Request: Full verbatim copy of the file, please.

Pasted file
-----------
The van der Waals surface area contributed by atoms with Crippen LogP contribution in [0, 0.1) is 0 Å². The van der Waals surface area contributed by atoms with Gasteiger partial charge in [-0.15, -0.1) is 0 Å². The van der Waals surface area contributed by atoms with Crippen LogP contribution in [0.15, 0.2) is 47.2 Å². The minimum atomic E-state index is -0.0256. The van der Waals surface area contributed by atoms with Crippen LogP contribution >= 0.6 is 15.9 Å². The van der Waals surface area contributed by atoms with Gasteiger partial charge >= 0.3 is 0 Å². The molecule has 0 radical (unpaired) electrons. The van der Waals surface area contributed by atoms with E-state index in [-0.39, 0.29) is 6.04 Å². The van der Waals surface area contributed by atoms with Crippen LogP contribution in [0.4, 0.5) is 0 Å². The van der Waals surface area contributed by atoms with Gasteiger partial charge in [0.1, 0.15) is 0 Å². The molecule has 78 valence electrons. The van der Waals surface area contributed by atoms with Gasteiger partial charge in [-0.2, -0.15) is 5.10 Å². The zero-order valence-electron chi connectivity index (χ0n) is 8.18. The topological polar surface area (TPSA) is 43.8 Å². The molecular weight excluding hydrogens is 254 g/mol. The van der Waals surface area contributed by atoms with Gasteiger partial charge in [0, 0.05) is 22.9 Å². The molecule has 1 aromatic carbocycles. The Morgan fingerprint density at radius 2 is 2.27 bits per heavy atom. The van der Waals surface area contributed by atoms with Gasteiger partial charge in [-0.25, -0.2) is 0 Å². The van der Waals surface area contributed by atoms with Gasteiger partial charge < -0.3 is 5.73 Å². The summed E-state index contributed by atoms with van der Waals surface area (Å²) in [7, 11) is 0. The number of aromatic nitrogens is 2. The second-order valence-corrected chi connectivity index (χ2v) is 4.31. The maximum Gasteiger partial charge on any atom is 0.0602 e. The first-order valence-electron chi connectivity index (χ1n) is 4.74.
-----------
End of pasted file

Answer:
The van der Waals surface area contributed by atoms with Crippen LogP contribution in [0, 0.1) is 0 Å². The van der Waals surface area contributed by atoms with Gasteiger partial charge in [-0.15, -0.1) is 0 Å². The van der Waals surface area contributed by atoms with Crippen LogP contribution in [0.15, 0.2) is 47.2 Å². The minimum atomic E-state index is -0.0256. The van der Waals surface area contributed by atoms with Crippen LogP contribution >= 0.6 is 15.9 Å². The van der Waals surface area contributed by atoms with Gasteiger partial charge >= 0.3 is 0 Å². The molecule has 0 radical (unpaired) electrons. The van der Waals surface area contributed by atoms with E-state index in [-0.39, 0.29) is 6.04 Å². The van der Waals surface area contributed by atoms with Crippen LogP contribution in [0.4, 0.5) is 0 Å². The van der Waals surface area contributed by atoms with Gasteiger partial charge in [0.1, 0.15) is 0 Å². The molecule has 78 valence electrons. The van der Waals surface area contributed by atoms with Gasteiger partial charge in [-0.2, -0.15) is 5.10 Å². The zero-order valence-electron chi connectivity index (χ0n) is 8.18. The topological polar surface area (TPSA) is 43.8 Å². The molecular weight excluding hydrogens is 254 g/mol. The van der Waals surface area contributed by atoms with Gasteiger partial charge in [0, 0.05) is 22.9 Å². The molecule has 1 aromatic carbocycles. The Morgan fingerprint density at radius 2 is 2.27 bits per heavy atom. The van der Waals surface area contributed by atoms with Gasteiger partial charge in [-0.25, -0.2) is 0 Å². The van der Waals surface area contributed by atoms with Gasteiger partial charge < -0.3 is 5.73 Å². The summed E-state index contributed by atoms with van der Waals surface area (Å²) in [7, 11) is 0. The number of aromatic nitrogens is 2. The second-order valence-corrected chi connectivity index (χ2v) is 4.31. The maximum Gasteiger partial charge on any atom is 0.0602 e. The first-order valence-electron chi connectivity index (χ1n) is 4.74.